The aims of this study were to determine kinematic parameters, to evaluate interindividual and intraindividual variability in the range of the calculated values and to identify differences in the parameters between two modifications of the topspin forehand stroke. The parameters included joint angles in different events, such as the ready position and the backswing, contact and forward events, and the acceleration of the hand at the moment when the racket made contact with the ball. Many table tennis researchers have evaluated different kinematic parameters of the forehand and backhand strokes (Iino and Kojima, 2009; 2011; 2016a; 2016b; Qian et al., 2016; Malagoli Lanzoni et al., 2018) and the relationships of the parameters with speed, force generation, and other factors. Few papers have been devoted to the presentation of models of stroke movements, which may not only be important knowledge but also helpful in developing practical guidelines for coaches and players on how the movement is to be coordinated or how it is performed at the level of individual joints. The angles in most joints calculated in the study reveal how the movement in individual segments of the player's body should be performed. An observation of the average results of the group is obviously insufficient to provide such information. This is because each player has a different way of performing the technique, as evidenced by the high CV values for the whole group in most joints in all events. When searching for information about movement coordination, it is better to refer to the results of individual players. For example, for the player presented in Table 5, the mean value for the lumbar spine (LumbRot) was, in individual events in TF1, -10.8° in the ready position. Then, the player rotates this part of the spine externally to -4.6° (backswing). Afterwards, he rotates the segment internally to -7.5° in the hitting movement (which is the contact event). The movement is finished by additional rotation, ending with an internally rotated position and an angle of -15.7° for this segment (forward). In TF2, these values were, -30.7°, -27.4°, -30.4° and -35.6°, respectively (Table 6). As observed, all strokes were performed with an internally rotated position of this segment (negative values). Obviously, the values given are the averages of 15 strokes, but the CV values, especially for the backswing and forward events, are small. Similarly, important movement sequences can be observed in the elbow joint (ElFlex). The movement in other exemplary players (Table 3) is composed of flexion to 64.7° (ready position), extension to 26.1° (backswing), and flexion to 45.0° (contact) and 58.1° (forward). It is therefore possible to identify the extension movement in the backswing phase and the flexion movement in the forward phase (which is from the backswing event to the moment of the forward event, including the contact event). During this period of time, the flexion angles for the shoulder joint were 25.2° (ready position), 16.2° (backswing), 43.8° (contact), and 85.1° (forward). These results demonstrate a substantial range of flexion (approximately 70°) in the shoulder joint in the entire forward phase (from the backswing event to the forward event). In TF2 (Table 4), the range of this movement was even larger, and the angular values in the individual events reached 29.3° (ready position), 5.7° (backswing), 27.9° (contact), and 95.3° (forward); however, there was high variability in the backswing event. The large range observed for the wrist supination movement was noticeable. In most players, there was an increase in supination during TF2 (compared to TF1) in this joint, but the difference was not confirmed by statistical significance. The difference was especially evident at the moment of the backswing but was also evident at the contact and ready position (Cohen’s d=0.80), which is undoubtedly due to a difference in the rotation of the flying ball and adjustments in the direction of movement and the angle of the racket. This difference was also evident in the results of the whole group for this movement between TF1 and TF2. The increase in wrist supination in TF2 may be considered practical information for coaches and players concerning adjustments in the racket’s face to different incoming balls. Interestingly, there are substantially larger and significant differences between the angles in particular events.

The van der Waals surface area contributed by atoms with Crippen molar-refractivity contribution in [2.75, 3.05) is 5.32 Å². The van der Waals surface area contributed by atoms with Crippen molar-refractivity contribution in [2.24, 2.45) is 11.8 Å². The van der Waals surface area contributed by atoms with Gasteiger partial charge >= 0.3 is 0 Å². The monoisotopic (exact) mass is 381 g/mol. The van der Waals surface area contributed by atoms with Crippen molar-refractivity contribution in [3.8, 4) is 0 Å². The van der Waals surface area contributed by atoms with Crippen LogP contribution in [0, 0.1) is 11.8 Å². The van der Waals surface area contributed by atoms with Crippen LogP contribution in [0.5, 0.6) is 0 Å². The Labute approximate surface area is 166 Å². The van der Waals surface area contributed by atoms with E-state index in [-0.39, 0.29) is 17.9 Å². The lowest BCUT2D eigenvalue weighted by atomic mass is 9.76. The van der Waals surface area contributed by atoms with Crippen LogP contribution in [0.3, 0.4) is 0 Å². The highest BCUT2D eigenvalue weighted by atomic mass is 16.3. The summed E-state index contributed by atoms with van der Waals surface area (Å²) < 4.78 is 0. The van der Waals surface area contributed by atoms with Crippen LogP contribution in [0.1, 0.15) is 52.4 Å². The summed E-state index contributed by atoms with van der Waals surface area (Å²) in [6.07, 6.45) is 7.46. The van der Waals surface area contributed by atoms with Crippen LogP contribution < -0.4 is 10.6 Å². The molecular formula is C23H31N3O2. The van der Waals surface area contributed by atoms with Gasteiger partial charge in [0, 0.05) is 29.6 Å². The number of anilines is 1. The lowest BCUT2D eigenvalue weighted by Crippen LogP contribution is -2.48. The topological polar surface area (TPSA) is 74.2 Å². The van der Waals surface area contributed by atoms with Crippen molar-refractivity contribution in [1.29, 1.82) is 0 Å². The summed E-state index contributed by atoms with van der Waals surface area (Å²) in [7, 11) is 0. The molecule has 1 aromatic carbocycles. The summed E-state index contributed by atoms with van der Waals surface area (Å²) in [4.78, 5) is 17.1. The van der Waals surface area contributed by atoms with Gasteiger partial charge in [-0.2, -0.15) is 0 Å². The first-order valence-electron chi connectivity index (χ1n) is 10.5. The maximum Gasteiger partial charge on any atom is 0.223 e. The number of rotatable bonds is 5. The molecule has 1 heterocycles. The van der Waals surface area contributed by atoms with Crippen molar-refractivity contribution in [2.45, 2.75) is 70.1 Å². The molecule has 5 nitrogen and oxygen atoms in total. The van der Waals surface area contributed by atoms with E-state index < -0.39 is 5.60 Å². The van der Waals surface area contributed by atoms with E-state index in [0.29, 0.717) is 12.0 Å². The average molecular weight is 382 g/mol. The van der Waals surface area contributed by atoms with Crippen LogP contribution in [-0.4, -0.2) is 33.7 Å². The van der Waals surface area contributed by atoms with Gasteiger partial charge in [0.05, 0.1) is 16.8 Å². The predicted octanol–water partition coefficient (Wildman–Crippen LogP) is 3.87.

The values of hand acceleration at the moment of contact differed significantly between the two strokes. In the whole group, the statistically confirmed difference was approximately 40 m/s2 between the means (Table 1, Table 2, d-Cohens = 0.95). Therefore, the acceleration of the playing hand at the moment the racket made contact with the ball, together with the parameters assessed in previous studies (Bańkosz and Winiarski 2017), may be considered an important factor in differentiating topspin forehand strokes.